People standing back to back

Dance and movement is a significant part of the creative programme at Sense. It is a powerful art form for people with sensory and communication barriers, as it enables people to express meaning physically and without the need for spoken language.

Dance helps improve physical skills such as mobility, balance, flexibility and co-ordination and has a positive impact on interpersonal skills such as trust, confidence and communication.

We have been developing our dance programme since 2013 and work with fantastic partners who are pushing their practice further by developing sensory and inclusive opportunities.

Making sense of dance

A collaboration between Sense and Studio Wayne McGregor, presenting a creative resource for dance and movement.

We started working with Studio Wayne McGregor (led by acclaimed choreographer Wayne McGregor) in 2015 on a week long residency project Proprioceptional at Sense TouchBase South East in Barnet, London. The project was a huge success in terms of developing creative outcomes for the company and Sense participants, and assisted in demonstrationg the need for more creative enquiry into movement as communication.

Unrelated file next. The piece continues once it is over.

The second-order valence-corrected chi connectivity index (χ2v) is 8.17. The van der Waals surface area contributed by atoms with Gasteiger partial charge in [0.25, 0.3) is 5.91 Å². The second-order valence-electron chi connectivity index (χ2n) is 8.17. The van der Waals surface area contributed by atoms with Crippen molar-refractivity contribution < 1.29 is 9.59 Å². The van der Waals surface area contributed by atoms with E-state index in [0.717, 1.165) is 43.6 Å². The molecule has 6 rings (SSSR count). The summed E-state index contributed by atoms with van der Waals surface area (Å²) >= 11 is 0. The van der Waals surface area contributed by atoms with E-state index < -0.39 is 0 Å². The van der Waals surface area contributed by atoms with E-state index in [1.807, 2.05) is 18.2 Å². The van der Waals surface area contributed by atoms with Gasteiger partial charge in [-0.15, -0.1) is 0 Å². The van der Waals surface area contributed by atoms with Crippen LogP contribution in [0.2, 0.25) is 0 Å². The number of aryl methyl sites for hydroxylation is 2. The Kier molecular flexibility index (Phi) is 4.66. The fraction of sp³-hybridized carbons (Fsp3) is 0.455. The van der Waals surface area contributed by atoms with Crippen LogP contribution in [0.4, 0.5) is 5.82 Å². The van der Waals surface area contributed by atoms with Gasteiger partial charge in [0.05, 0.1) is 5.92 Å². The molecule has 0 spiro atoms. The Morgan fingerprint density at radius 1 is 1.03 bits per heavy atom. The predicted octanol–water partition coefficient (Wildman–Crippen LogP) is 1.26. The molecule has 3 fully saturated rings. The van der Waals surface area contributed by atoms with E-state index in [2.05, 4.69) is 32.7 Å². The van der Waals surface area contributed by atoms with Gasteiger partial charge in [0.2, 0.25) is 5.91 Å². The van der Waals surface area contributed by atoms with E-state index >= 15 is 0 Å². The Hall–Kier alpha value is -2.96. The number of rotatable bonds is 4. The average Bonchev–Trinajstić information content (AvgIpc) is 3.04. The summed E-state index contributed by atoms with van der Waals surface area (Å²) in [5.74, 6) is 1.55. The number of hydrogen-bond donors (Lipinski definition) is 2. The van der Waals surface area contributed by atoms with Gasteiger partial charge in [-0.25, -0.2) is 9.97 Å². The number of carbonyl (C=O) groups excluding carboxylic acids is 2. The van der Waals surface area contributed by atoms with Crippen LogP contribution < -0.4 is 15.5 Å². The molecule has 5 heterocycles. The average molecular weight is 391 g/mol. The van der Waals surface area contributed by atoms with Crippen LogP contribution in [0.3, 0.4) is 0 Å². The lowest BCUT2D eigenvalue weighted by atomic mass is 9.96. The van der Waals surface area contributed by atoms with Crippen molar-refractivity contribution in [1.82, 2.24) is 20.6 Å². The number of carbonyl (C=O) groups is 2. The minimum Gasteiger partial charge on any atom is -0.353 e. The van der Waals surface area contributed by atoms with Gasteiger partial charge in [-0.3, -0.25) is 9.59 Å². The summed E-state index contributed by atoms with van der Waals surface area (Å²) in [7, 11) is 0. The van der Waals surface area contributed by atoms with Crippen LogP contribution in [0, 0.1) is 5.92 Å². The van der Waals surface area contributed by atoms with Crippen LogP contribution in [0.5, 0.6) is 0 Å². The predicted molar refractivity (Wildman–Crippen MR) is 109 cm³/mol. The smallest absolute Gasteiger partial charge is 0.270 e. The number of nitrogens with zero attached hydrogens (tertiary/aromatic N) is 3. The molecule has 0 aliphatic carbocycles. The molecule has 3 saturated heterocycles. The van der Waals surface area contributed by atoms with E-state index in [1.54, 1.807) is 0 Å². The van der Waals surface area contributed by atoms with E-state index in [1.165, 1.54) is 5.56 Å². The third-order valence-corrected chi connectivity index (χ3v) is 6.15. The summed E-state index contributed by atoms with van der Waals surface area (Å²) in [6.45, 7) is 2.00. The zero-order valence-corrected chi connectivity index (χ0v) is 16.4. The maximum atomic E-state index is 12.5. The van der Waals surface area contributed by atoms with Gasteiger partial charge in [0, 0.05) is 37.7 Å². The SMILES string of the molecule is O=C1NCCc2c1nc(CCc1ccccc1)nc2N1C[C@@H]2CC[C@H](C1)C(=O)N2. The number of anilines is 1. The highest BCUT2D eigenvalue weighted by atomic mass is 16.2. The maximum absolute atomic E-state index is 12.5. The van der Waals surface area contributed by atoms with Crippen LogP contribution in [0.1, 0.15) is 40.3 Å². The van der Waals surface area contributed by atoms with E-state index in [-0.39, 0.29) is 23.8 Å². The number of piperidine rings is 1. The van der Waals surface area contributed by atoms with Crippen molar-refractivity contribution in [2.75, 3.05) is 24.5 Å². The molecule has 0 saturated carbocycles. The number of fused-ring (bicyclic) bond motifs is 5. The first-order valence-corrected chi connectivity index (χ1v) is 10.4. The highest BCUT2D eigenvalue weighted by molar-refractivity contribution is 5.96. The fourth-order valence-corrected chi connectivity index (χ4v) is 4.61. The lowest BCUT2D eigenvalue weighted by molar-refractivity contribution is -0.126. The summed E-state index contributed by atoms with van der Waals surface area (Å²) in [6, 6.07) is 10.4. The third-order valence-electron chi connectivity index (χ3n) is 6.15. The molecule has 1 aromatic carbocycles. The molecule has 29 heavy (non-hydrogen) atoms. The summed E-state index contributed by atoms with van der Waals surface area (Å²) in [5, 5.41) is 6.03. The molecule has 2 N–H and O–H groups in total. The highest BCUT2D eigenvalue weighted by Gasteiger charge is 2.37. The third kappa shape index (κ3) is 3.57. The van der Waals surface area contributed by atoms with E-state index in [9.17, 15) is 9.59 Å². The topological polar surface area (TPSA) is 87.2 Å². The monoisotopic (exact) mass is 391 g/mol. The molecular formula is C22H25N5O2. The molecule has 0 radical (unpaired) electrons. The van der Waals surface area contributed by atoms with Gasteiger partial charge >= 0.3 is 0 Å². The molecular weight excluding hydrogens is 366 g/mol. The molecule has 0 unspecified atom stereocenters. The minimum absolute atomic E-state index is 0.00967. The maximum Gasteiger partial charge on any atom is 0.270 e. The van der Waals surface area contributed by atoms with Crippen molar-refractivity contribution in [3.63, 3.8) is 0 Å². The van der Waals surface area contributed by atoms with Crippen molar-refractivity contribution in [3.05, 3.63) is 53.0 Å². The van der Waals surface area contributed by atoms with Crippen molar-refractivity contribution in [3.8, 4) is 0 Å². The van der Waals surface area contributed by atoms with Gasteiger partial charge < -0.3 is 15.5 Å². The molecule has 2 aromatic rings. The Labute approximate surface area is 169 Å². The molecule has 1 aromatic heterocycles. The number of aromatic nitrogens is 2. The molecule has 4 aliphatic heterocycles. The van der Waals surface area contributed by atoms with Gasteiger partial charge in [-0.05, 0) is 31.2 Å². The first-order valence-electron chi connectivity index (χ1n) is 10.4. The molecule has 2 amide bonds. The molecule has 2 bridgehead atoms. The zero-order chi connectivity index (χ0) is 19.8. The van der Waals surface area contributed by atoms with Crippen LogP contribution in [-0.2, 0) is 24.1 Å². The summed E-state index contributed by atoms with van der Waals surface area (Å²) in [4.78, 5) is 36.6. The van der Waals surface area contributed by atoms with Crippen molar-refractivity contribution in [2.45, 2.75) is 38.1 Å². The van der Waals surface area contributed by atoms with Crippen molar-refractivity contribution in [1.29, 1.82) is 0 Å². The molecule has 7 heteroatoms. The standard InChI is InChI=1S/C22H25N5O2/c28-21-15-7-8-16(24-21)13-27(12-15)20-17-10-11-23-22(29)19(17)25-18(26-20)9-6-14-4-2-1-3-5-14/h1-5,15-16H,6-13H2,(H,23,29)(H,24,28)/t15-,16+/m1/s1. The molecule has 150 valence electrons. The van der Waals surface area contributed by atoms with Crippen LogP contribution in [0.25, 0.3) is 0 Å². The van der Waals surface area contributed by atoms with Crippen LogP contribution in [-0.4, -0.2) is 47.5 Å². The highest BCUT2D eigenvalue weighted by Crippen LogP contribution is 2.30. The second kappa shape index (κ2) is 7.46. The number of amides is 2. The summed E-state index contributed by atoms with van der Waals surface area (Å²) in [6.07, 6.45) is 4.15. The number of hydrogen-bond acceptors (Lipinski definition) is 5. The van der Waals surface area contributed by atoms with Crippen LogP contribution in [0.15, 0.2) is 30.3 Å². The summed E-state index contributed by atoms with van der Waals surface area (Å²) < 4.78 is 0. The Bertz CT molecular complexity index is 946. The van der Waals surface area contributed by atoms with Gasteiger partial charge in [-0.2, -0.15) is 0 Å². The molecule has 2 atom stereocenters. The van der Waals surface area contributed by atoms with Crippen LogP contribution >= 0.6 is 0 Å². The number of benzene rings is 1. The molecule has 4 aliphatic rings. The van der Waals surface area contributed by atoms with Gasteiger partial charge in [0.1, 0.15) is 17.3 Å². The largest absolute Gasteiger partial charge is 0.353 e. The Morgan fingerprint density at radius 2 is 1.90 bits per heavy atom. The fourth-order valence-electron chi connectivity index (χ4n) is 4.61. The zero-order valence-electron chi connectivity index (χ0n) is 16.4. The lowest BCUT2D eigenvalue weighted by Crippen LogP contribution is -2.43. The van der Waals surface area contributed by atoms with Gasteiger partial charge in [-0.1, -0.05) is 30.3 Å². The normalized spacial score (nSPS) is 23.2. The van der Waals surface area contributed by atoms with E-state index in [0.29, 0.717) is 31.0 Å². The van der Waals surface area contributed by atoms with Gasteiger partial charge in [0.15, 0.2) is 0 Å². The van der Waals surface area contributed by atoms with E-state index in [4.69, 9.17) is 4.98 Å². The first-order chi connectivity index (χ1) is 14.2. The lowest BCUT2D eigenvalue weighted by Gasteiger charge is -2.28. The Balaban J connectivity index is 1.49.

As a result of this partnership, Sense and Studio Wayne McGregor have collaborated on Making sense of dance, a booklet and video resource to support more people to enjoy and engage in dance.

This resource is intended to support anyone who wants to lead or take part in a movement session. It will help you generate new ideas and equip you with the initial skills to run one-to-one or group movement sessions.

It is intended to help support staff and participants interested in developing creative movement-based and provides tips and ideas for creative activities which can be adapted and developed to suit people of all abilities.

Read the booklet

Cover of booklet Making Sense of Dance

Download the PDF (1.1 MB)

Download Word document (641 KB)

Watch the videos

View the instructional videos on the YouTube playlist.

First published: Monday 8 May 2017
Updated: Wednesday 10 May 2017